Is terrorism having an impact on European business travel?
6 June 2016
New data shows travellers are more afraid of robbery than terrorism – while Paris and Brussels are open for business.
Business travellers are more likely to worry about being robbed or mugged than being involved in a terror attack, according to a study from Business Traveller and American Express Global Business Travel.
Family and friends of business travellers feel more concern, with 77% of respondents believing loved ones worry about their safety more than they do. Only 16% were more concerned about themselves.
But 67% of those questioned admitted there is a psychological effect on them or their families when travelling to a region that may not be safe. And 31% worry that showing a reluctance to travel for business may hurt their career. Only 10% said they were “utterly fearless” about the threat of terrorism.
The findings were released as Eurostar reported a 3% drop in passenger numbers in the first quarter of 2016 – a likely impact of the deadly terror attacks in Brussels in March, which killed 32 and left tens of people injured, and Paris in November 2015, which claimed 130 victims.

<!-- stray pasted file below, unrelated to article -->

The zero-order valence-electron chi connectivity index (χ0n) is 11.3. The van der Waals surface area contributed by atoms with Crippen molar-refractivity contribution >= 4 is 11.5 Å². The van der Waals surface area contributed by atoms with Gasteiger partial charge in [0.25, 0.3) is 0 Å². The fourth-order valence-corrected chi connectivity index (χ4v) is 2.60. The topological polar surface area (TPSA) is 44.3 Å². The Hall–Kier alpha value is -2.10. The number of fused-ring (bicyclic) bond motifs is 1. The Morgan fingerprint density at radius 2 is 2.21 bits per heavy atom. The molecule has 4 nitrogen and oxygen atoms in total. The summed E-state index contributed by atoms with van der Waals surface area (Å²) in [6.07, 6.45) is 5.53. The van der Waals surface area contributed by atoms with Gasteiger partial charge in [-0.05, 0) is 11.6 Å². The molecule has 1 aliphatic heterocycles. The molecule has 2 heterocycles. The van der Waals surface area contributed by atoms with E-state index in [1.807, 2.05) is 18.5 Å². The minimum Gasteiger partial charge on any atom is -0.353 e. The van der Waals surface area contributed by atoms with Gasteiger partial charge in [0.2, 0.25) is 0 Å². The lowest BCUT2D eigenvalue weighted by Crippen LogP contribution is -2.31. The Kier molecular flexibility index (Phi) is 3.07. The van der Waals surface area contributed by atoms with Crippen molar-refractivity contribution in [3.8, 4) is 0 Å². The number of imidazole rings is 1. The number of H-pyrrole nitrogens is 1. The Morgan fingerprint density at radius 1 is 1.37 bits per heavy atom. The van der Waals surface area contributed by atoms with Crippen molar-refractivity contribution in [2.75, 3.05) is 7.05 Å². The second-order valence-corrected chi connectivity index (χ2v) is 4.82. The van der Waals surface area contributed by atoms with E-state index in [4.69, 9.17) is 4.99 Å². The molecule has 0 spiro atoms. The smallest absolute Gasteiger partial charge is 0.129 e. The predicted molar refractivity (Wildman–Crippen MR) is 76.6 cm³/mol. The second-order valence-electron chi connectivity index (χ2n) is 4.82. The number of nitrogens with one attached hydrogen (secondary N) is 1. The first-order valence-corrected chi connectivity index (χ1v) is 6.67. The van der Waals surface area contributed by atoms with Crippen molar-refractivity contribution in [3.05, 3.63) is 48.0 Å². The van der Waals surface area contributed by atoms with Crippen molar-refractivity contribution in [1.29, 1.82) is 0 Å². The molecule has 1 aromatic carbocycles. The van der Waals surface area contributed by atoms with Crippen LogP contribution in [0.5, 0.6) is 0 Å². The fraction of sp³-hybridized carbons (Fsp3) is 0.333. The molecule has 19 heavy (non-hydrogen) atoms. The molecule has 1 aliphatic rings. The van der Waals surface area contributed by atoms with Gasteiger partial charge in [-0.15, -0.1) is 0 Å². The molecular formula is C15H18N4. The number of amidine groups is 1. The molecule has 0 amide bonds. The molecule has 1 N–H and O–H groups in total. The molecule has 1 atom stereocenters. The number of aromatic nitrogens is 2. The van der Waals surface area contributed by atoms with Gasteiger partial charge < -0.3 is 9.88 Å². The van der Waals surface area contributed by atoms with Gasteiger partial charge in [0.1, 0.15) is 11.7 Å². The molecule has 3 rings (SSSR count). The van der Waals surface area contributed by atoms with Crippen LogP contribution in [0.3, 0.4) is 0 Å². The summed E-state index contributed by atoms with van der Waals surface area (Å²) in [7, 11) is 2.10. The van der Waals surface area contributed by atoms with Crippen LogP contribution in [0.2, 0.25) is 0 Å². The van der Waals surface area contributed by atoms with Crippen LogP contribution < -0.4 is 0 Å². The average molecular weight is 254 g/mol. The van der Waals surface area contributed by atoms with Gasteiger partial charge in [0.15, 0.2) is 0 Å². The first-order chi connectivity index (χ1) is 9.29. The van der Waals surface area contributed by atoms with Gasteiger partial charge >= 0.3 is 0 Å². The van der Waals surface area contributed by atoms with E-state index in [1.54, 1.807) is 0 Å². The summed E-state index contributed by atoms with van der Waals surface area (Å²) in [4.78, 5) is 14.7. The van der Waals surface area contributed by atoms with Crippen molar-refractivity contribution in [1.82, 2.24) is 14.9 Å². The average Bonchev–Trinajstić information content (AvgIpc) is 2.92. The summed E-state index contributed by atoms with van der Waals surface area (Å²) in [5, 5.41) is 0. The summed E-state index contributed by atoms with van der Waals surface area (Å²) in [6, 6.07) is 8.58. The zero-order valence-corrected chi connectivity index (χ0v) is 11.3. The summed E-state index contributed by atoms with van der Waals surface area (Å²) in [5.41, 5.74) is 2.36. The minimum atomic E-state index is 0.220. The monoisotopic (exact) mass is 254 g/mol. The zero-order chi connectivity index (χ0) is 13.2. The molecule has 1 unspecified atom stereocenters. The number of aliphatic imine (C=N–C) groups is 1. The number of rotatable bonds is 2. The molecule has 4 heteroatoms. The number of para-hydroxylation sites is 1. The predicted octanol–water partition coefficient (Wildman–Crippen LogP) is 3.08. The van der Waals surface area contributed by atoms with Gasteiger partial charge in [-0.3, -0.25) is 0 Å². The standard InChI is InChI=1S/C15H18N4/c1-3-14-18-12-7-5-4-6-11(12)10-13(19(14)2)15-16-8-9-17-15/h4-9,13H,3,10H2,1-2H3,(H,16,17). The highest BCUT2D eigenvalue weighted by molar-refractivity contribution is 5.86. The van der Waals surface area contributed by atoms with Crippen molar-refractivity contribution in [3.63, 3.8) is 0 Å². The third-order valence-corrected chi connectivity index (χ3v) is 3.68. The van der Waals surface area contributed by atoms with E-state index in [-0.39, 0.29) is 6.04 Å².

Eurostar sales revenues were also down 6% year-on-year, as travellers remain 'cautious', according to the cross-channel operator.
“The impact has been particularly evident in international markets with Eurostar reporting a slowdown in travellers from the US and Asia,” said a Eurostar spokesperson.
Paris and Brussels: business as usual?
Brussels and Paris are striving to attract more business and tourism in the wake of terror attacks.
The French capital’s hoteliers have join forces with tourism bosses and the Paris convention bureau to create a new ‘congress charter’ for not-for-profit companies, aiming to make the city more attractive than ever for international conferences.
The city’s hoteliers have agreed on predictable price policies, fixed terms and conditions of sale and room release, allotment management policy and commitments to quality under the charter, which has been signed by groups representing 651 hotels and more than 75,000 rooms, and is applicable to congresses of more than 1,000 participants organised by not-for-profit organisations.
Brussels is also keen to show it is a safe travel destination after bookings across its city venues fell by up to 40% following terrorist attacks on the airport and subway in March 2016.
Hospitality industry representatives recently invited UK companies, including Capita Travel and Events, on a tour around the city to show that Brussels is open for business as usual, taking in stylish venues The Hotel and Hotel Bloom.
“We wanted to show our clients that the city is open for business as usual and has some amazing restaurants and venues,” said Zarina Mahmood, account director of Hotel Republic.
Look out for our feature on managing travel risks in the forthcoming issue of Destination magazine – free to Capita Travel and Events customers. If you’d like to receive it, do get in touch.
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